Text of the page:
by Ian Randall. Published: 27 June 2011

ALICE physicist Luisa Cifarelli has become the first female president of the European Physical Society [EPS]. Cifarelli, a professor of experimental physics at the University of Bologna, assumed the leadership of the society on 2 April this year. Cifarelli is also the current president of the Italian Physical Society.


ALICE's Luisa Cifarelli

The EPS, which was founded at CERN in 1968, is a non-profit organisation which exists to promote excellence in the field in physics, both in Europe and beyond. With over 3,000 individual members, 50 associate members - such as laboratories, research institutes and universities – and 41 member societies - among which are the larger Deutsche Physikalische Gesellschaft and the Institute of Physics - the EPS represents over 100,000 physicists from a wide variety of different fields.

Currently based on the Université de Haute-Alsace campus in Mulhouse, France, the EPS continues to support physics in Europe – organising many high profile events, outreach activities, fostering communication within and outside of the discipline, supporting scientists in less-favoured regions and by bringing scientific issues to both the public and policy makers. The EPS is also the provider of a number of prestigious prizes.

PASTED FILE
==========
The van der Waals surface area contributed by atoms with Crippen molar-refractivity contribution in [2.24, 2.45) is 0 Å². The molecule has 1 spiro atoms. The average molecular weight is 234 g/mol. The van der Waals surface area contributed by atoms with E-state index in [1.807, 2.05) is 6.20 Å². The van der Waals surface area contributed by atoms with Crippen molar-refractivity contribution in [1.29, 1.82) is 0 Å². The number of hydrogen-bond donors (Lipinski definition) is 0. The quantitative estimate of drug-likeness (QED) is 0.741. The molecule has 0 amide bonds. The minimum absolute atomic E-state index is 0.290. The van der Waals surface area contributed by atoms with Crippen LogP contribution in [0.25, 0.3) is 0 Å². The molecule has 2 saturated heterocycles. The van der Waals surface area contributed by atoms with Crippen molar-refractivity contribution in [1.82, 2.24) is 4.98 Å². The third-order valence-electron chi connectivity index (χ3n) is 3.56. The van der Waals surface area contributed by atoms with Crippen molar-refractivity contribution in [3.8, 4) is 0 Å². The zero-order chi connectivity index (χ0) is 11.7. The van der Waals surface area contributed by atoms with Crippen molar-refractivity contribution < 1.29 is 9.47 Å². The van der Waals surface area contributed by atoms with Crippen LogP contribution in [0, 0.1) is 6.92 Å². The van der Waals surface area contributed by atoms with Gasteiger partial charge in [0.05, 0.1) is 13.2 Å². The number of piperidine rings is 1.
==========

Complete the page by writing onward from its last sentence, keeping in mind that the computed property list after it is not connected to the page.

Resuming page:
Among her plans for her term as president, Cifarelli is especially keen to promote the visibility of both the EPS and physics in general; to this end, she is developing a number of projects with a public angle – such as looking into how physics can relate to the economy, and to cultural heritage – as well as a programme called EPS Historic Sites. In this, landmarks where important scientific discoveries were made will be recognised. In addition, she is keen for the EPS to promote European-based physics publications.

A relatively new member of the EPS, Cifarelli believes that she can bring an original approach to the society during her term as president. “Since I have not been a member of the EPS for very long... I don’t have any barriers coming from the past,” she says. “I just keep proposing new things; from a fresh outlook.”

Cifarelli is also keen to strengthen the relationship between CERN and the EPS. Certainly, she is not the first prominent member of CERN to become a president of the EPS, joining such company as Gilberto Bernardini, the founding president of the EPS; Maurice Jacob; Herwig Schopper; and Antonino Zichichi.

The presidency of the EPS is a two year long term. Cifarelli, who had held the position of president-elect last year, will continue to serve the EPS as vice-president when her current term concludes.